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Clean Cars Mean Green Jobs

September 10, 2011

During the highly publicized hurricane that recently hit the East Coast (I’ll let you guess her name), I was one of the millions who prepared well for the storm. Among the many tasks I crossed off my list was “filling up on gas.”

It’s one of my life’s great ironies; I loathe the big, bad oil companies, and yet my boyfriend and I purchase it every week. We’re saving up to change that, but it’s besides my point.

During the hysteria leading up the storm, I observed the longest lines I had ever witnessed waiting to “fill up.” And the scene was similar at every gas station I passed; New Yorkers anxiously awaiting their turn to pump dirty oil into their vehicles. It was a supremely depressing sight.

While driving around, running pre-Irene errands, I began daydreaming of a world without gas stations and what that would be like. I thought long and hard about how cool it would be if all Americans began arriving at their destinations without sacrificing their own health or the planet’s. And I thought about how rad it would be if we all drove domestic-made cars — and all the jobs that would be created as a result.

Then I realized that these dreams might not be so far off.

Cleans Cars Will Create Green-Collar Jobs

The electric vehicle (EV) industry is bringing automotive production back home and creating jobs. With the technology for EVs steadily improving, and gas prices volatile, consumers are more interested in EVs than ever before.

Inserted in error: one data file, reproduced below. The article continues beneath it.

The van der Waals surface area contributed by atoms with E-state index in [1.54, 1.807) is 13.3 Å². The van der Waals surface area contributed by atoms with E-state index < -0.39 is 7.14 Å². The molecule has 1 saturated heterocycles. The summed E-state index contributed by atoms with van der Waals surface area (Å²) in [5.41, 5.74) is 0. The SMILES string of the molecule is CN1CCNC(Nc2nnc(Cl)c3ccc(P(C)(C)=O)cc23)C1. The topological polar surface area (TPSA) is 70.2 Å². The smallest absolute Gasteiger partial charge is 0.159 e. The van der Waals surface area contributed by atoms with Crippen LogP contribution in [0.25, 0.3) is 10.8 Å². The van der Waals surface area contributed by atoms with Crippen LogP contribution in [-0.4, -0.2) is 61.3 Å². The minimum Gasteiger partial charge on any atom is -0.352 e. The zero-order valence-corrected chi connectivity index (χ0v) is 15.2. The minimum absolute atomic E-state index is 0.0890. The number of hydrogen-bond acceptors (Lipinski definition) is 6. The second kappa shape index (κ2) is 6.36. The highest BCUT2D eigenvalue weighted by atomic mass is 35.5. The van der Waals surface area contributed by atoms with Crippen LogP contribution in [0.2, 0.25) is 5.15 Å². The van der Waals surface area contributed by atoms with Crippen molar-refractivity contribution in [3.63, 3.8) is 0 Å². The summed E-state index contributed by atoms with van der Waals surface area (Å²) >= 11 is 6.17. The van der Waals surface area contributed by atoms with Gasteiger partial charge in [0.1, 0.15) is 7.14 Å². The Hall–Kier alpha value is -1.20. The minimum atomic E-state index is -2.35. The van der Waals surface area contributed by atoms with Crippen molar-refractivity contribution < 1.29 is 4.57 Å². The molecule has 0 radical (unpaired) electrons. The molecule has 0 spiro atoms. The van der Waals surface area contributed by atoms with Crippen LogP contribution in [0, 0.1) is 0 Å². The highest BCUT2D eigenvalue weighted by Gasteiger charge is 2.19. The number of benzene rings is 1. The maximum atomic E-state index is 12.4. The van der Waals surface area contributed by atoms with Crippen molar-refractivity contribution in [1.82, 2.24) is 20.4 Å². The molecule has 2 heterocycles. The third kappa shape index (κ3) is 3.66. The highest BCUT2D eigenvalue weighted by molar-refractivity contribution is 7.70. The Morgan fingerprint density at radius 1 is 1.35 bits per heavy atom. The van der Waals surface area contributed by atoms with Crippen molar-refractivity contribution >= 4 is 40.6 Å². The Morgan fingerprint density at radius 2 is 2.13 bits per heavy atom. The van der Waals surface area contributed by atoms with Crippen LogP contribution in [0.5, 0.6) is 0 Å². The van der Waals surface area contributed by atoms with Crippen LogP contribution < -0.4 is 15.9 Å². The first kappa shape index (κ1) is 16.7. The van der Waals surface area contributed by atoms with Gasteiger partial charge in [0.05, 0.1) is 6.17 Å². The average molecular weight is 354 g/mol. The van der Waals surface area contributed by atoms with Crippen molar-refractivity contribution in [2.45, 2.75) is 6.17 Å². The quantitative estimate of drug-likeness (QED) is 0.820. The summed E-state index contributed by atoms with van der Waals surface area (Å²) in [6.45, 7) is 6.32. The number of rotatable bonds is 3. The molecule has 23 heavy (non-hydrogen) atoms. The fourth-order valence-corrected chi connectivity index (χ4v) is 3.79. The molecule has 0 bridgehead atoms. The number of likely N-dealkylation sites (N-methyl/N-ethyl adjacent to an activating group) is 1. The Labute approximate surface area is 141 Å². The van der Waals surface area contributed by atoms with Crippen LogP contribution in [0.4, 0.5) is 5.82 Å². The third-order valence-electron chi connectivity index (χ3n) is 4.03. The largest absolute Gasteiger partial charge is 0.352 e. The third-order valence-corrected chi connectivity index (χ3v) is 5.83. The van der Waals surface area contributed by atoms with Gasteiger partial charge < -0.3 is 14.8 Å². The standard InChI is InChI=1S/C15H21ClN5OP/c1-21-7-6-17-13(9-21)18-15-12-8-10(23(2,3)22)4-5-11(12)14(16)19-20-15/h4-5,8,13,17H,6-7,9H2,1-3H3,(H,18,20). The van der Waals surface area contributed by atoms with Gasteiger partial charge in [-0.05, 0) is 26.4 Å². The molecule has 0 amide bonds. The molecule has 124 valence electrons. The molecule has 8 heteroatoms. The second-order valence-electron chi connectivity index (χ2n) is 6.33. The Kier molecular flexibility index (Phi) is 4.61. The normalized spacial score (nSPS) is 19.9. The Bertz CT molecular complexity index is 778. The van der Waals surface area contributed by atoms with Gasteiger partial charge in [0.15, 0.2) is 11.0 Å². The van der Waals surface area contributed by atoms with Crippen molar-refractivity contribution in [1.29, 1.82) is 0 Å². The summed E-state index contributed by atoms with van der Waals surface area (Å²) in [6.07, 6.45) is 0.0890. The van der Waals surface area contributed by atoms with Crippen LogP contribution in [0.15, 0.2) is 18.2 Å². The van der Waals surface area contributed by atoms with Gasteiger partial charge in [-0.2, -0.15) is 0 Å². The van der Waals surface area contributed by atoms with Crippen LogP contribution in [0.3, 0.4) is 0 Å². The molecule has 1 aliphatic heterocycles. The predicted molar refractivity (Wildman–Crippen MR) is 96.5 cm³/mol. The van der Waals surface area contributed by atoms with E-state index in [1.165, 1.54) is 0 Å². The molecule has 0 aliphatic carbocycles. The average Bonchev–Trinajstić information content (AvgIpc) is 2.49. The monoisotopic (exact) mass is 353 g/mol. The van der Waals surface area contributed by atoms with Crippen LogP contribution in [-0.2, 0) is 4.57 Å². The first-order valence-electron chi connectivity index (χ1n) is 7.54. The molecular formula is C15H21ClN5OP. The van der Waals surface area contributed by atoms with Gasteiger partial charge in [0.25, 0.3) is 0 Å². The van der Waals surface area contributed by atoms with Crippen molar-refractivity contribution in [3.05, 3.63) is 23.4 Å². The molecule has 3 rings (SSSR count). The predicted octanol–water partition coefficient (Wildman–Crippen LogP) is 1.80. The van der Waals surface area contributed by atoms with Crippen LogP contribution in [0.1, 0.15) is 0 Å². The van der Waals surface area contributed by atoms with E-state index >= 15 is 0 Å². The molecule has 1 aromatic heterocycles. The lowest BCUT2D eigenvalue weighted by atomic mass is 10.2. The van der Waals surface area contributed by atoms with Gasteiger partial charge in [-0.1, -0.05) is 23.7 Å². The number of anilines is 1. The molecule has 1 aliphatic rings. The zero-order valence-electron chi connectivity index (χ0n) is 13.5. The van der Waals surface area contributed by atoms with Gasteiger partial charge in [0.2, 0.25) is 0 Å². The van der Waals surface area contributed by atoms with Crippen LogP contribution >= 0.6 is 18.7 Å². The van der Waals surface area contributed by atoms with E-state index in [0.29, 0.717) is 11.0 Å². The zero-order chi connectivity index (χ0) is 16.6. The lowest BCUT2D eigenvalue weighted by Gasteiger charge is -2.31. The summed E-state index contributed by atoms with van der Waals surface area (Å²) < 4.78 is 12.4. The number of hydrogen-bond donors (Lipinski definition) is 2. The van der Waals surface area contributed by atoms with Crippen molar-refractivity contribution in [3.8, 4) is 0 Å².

Our economy and our citizens will not only benefit from domestic production, just like we did way back when, but also in the production of powertrains, batteries packs, and other components.

Nissan Motor Co. will begin manufacturing motors for its LEAF electric cars at the company’s Decherd, Tenn., powertrain assembly plant in 2013. This means that they’ll be adding a new assembly line to the plant and up to 90 new workers! When ready for production of electric motors in 2013, the plant will yield as many as 150,000 motors per year for LEAFs.

Nissan is also creating green jobs at home by building a battery manufacturing plant in Smyrna, Tennessee. By the end of next year, Nissan will be locally assembling the cars and producing the batteries that store and release the electricity for the LEAF. Combined, Nissan LEAF and battery production will create up to 1,300 U.S. manufacturing jobs when the plants are operating at full capacity.

The Chevy Volt is another fine example of a hybrid-electric car that’s creating jobs for Americans. In the past year, GM has invested nearly $1 billion in electric vehicles. Their investment of $270 million on an electric motor plant near Baltimore, Md., will create more than 200 green-collar and managerial positions, along with hundreds of assembly-line jobs when the plant starts production.

Mike Robinson, GM’s vice president for environment, energy and safety policy, expects the new plant will be a job engine for many years to come.

Electric Vehicles Are the Wave of the Future

“This is the wave of the future,” says Robinson. “And we expect that the plant is going to produce 40,000 or so electric motors for us by 2013. And we do think this is a long-term bet that makes sense, and we expect market volumes will support that kind production.”